Family Files Complaint Alleging VA Clinic Responsible For Father’s Death
The children of 72-year-old Douglas Wayne Ross Sr., who served in the Vietnam War, have filed a wrongful death lawsuit with the help of Attorney Niall McCarthy against the VA clinic of Palo Alto following their father’s demise. His three children include Douglas Wayne Ross Jr., of Spokane, Washington; Nicole Ross, of Vieques, Puerto Rico; and Neville Ross, of Gloucester, Massachusetts. Ross, an armorer in the Navy from 1960 to 1964, was assigned to the USS Hancock and stationed in the South China Sea during the Vietnam War. Ross owned and operated a charter sailing business in the U.S. Virgin Islands until 2007, when he made the decision to retire and subsequently move to Jamestown, California.
He had gone to the hospital in February 2016 for a condition that required him to undergo multiple surgeries. Ross had a heart attack after the first surgery and doctors determined he could not undergo additional surgeries. On April 28, 2016, the Ross’s father’s life ended due to a traumatic head injury one week following an incident in which he fell in his hospital room. The day Ross fell, he was left alone for about 40 minutes, which the family’s attorney Niall McCarthy compares to “leaving an infant unattended in a bath for 40 minutes.” He says the staff were, therefore, negligent in their father’s care. Ross died a week later, on May 5, 2016.
Ross was left unattended by the VA’s medical staff and “unrestrained in his chair” according to the complaint filed on May 15th in U.S. District Court in San Jose. Department of Veterans Affairs denied the Rosses’ administrative tort claim of medical negligence originally filed in July 2016. According to the McCarthy, “Our review concluded there was no negligent or wrongful act on the part of an employee of the Department of Veterans Affairs acting within the scope of employment that caused compensable harm.” The children are alleging their father was left alone despite knowing that he was “at a serious risk of falls and in extremely feeble condition” and the complaint states: “When the VA Palo Alto propped Mr. Ross in a chair and left him, he was on multiple feeding tubes, his right foot was completely black and gangrenous from lack of circulation, and he was dependent on the VA Palo Alto’s nurses and doctors for all activities of daily living and functional tasks. VA Palo Alto doctors put Mr. Ross on the maximum amount of blood thinners to prevent another heart attack and treat his blood clots. The blood thinners put Mr. Ross at risk of bleeding excessively if he suffered any fall.”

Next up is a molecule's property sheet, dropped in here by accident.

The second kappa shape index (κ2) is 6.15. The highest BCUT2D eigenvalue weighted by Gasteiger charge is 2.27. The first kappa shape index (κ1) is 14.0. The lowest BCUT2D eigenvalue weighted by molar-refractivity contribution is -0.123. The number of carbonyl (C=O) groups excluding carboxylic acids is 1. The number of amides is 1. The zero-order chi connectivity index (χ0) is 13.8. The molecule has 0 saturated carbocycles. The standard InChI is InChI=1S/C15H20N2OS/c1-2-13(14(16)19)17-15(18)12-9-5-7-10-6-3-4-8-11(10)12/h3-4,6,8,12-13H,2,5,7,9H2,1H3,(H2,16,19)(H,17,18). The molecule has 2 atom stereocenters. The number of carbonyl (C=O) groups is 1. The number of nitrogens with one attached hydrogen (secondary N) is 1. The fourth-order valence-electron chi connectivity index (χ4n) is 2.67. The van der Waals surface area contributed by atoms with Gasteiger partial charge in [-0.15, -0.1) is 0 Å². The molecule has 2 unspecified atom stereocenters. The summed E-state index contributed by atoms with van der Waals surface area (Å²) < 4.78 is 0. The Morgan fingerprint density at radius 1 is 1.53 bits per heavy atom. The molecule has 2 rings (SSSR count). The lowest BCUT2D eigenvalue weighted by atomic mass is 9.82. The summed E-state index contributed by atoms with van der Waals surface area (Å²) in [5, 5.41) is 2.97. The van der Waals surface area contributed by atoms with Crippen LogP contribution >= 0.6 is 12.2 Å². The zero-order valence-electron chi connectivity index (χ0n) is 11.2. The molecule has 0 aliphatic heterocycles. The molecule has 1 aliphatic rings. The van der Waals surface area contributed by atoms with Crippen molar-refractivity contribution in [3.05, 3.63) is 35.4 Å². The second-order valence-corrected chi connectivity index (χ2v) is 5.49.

The complaint includes an undated letter from VA Palo Alto Deputy Chief of Staff Stephen Ezeji-Okoye offering his apologies and explaining the Rosses’ rights to file a claim. The apology letter states, “Because your father was injured as a result of a fall in his room, we’d like to offer our sincere apologies. We are always very concerned about fall prevention, and we continue to look for opportunities to reduce them even further by considering procedure changes based on what happened with this fall.” VA clinics across the country have taken a lot of heat for claims of negligence.